Before the series kicks off today, Steve and I exchanged a few questions with Adam J. Morris of the SBN Rangers' blog Lone Star Ball. Adam and company do a great job over there, so give them a read during the series and beyond. Our answers to Adam's questions will be posted on his site later this morning.
A big thanks goes to Adam for taking the time. Now, on to the questions:
DRB: Cliff Lee I've given up on - what are the keys to beating CJ Wilson and Colby Lewis?
Adam Morris: I'm a little concerned about C.J. Wilson matching up against the Rays offense - he led the A.L. in walks allowed and has a hard time holding runners, while the Rays are terrific basestealers who have shown they'll take a free pass. When Wilson has gotten into trouble this year, he's generally faced teams that have laid off his pitches just out of the zone -he sometimes seems like he gets into a battle of wills with the home plate umpire, continually throwing pitches in the same place that he thinks should be strikes, but that the ump keeps calling balls. Wilson throws five pitches, and his other problems this year seem to have stemmed from him getting away from his fastball early - Wilson is a smart guy, but it sometimes seems he can overthink things on the mound, rather than trusting his stuff and throwing.
As for Colby Lewis, he's been victimized by a ridiculous lack of support this season, and I'm inclined to say that the key to beating him is to keep the Rangers bats off the board, which has been an ugly trend this season. Really, though, the key with Lewis is to keep the ball in the park - the Rangers are 9-7 when not allowing a homer, which doesn't sound that great until you realize the Rangers are 5-11 when he does give up a homer. Lewis is one of the better Ranger starters at missing bats, and his walk rate is better than average, but he has flyball tendencies...really, I'm a little surprised that the Rangers didn't start Wilson, the lefty ground ball guy, in game 3 at TBIA, which is a great home run park for lefty hitters, while having Lewis start game 2 at Tropicana.
DRB: Tell us about one underrated player of the Rangers that could prove big in this series
Adam: Lewis is, I think, pretty underrated...but the one guy who pops to mind here is Mitch Moreland. Moreland was a 17th round draft pick in 2007, and there was some question about whether his future would be on the mound or as a hitter. But he's hit at every level, and although he entered the 2010 season fourthon the first base depth chart (behind Chris Davis, Ryan Garko, and Justin Smoak) and never having played above AA, he ended up taking over as the lefty-hitting side of a first base platoon. He's not someone who will ever be a star, but he's what the media likes to call a "professional hitter," a guy with some line drive power who has good ABs and doesn't seem overwhelmed by being in the majors. It wouldn't surprise me if he ended up coming through with a key hit or two in this series.
Adam: I don't recall anyone using the sort of shift Anderson proposed on Michael Young before, but it makes sense. His hitting style is reminiscent of former Ranger Pudge Rodriguez - when he's going well, there's lots of line drives to right-center field, a hallmark of the disciples of former Ranger hitting coach Rudy Jaramillo. The Rays have an outfield that can cover a lot of ground, and I think swinging Upton around to cover more of the right-center gap against Young would probably be smart.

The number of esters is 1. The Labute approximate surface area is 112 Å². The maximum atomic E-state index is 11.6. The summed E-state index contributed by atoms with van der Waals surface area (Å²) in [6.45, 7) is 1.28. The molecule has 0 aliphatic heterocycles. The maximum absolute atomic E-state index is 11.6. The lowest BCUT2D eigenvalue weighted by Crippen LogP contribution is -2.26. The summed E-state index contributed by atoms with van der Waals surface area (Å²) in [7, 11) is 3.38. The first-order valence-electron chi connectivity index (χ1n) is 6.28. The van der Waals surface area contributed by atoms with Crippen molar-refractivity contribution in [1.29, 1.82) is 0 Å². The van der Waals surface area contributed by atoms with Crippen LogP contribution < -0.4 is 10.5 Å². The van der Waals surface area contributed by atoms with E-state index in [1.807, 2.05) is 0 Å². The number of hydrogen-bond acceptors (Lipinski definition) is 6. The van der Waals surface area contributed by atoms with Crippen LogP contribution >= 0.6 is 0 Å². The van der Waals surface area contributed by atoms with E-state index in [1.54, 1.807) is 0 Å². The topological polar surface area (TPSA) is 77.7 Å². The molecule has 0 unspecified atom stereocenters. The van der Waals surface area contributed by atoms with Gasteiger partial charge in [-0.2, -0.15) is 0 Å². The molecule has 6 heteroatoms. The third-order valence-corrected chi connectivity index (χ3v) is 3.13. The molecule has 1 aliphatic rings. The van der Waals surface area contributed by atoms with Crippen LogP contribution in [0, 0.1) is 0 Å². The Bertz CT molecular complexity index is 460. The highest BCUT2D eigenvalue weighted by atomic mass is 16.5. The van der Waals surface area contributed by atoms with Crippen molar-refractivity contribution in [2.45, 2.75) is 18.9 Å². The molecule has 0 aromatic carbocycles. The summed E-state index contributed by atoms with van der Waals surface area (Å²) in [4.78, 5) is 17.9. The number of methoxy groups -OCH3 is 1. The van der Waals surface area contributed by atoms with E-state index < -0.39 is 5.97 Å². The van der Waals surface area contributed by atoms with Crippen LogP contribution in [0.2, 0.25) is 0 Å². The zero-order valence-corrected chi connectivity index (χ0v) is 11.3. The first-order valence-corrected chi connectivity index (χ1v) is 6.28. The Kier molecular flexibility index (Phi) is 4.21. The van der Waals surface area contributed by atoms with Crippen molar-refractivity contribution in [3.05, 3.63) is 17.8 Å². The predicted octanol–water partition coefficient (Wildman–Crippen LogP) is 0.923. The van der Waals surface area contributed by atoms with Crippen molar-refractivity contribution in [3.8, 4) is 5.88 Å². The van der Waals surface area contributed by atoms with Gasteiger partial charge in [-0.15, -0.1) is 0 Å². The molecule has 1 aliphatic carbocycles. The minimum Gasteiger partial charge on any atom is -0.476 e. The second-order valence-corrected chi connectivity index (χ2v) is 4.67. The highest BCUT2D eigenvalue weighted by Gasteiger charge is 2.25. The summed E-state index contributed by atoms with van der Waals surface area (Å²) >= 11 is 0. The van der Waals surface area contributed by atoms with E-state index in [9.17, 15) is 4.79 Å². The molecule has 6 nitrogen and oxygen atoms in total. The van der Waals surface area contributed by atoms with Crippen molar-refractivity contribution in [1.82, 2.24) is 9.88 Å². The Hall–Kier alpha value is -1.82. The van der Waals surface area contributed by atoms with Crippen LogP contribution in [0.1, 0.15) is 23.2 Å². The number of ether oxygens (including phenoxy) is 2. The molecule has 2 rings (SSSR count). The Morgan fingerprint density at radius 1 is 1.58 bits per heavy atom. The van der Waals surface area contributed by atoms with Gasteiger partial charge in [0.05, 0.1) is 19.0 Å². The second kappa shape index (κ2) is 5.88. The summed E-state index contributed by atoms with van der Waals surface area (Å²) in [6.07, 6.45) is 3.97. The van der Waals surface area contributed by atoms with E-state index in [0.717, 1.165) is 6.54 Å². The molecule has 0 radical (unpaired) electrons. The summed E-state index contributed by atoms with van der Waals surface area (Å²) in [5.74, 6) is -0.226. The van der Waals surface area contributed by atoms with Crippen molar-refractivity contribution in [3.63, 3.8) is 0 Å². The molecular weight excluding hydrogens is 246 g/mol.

DRB: How do you think the Rangers are going to attack the Rays? Is there one specific area where you feel they have a big advantage?
Adam: I think the Rangers are going to go into the series playing the same way they've played all season - looking for their starting pitchers to get them six or seven innings deep, with the two Darrens (O'Day and Oliver) and Alexi Ogando bridging the gap to get to Neftali Feliz in the 9th inning. The Rangers have preached pitch-to-contact on the run-prevention side, but the bullpen is loaded with guys who can get Ks in key situations, with Feliz and Ogando both capable of bringing heat in the high 90s.
On offense, the Rangers will platoon at first base and in one of the outfield spots, will be aggressive to the point of foolhardiness on the basepaths, and will look to Josh Hamilton, Vlad Guerrero, or Nelson Cruz to come through with the big hit. The Rangers lineup is top-heavy - they've gotten no offense from their catchers, the first basemen have been spotty, and Julio Borbon and Elvis Andrus have been disappointing, offensively - so if they are going to win, they need production from the guys in the middle of the order.
DRB: Which facet of the Rangers game are you most concerned about coming into this series?
Adam: No question, my biggest concern is with the Ranger offense. As mentioned above, the Rangers are heavily dependent on their big bats in the middle of the order, and have shown an unfortunate willingness to give outs away on the basepaths. The baserunning cuts both ways, of course - they've stolen some runs by taking chances that many teams wouldn't have taken - but as a Ranger fan, I'm scared to death we'll see the tying run thrown out trying to advance to third on a grounder to shortstop, or have a runner gunned down trying to stretch a single into a double. Meanwhile, Josh Hamilton is still sore from his early-September collision with the outfield wall, Vlad Guerrero has slumped in the second half, and Ian Kinsler tends to run hot-and-cold - I fret that Cliff Lee will go out there on Wednesday and give up 2 runs, only to see the bats go silent while Texas loses 2-1.